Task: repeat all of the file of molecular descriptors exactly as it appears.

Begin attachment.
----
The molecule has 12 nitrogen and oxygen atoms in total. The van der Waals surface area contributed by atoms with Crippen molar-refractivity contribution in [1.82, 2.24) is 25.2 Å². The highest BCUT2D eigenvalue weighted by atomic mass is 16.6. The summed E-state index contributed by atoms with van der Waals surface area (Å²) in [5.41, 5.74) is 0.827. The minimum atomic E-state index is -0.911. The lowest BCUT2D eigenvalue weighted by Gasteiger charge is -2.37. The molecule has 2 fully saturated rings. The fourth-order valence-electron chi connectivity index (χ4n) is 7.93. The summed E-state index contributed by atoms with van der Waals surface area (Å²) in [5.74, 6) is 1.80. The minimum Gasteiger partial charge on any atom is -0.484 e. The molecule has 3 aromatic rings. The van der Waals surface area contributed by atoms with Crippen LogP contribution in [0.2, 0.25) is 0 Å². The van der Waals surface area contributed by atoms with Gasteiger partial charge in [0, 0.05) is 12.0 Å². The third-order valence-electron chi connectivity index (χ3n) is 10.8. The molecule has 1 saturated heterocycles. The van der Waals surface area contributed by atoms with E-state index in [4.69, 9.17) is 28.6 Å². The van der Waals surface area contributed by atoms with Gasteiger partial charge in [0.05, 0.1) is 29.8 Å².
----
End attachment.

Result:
The molecule has 12 nitrogen and oxygen atoms in total. The van der Waals surface area contributed by atoms with Crippen molar-refractivity contribution in [1.82, 2.24) is 25.2 Å². The highest BCUT2D eigenvalue weighted by atomic mass is 16.6. The summed E-state index contributed by atoms with van der Waals surface area (Å²) in [5.41, 5.74) is 0.827. The minimum atomic E-state index is -0.911. The lowest BCUT2D eigenvalue weighted by Gasteiger charge is -2.37. The molecule has 2 fully saturated rings. The fourth-order valence-electron chi connectivity index (χ4n) is 7.93. The summed E-state index contributed by atoms with van der Waals surface area (Å²) in [5.74, 6) is 1.80. The minimum Gasteiger partial charge on any atom is -0.484 e. The molecule has 3 aromatic rings. The van der Waals surface area contributed by atoms with Crippen LogP contribution in [0.2, 0.25) is 0 Å². The van der Waals surface area contributed by atoms with Gasteiger partial charge in [0, 0.05) is 12.0 Å². The third-order valence-electron chi connectivity index (χ3n) is 10.8. The molecule has 1 saturated heterocycles. The van der Waals surface area contributed by atoms with E-state index in [4.69, 9.17) is 28.6 Å². The van der Waals surface area contributed by atoms with Gasteiger partial charge in [0.05, 0.1) is 29.8 Å².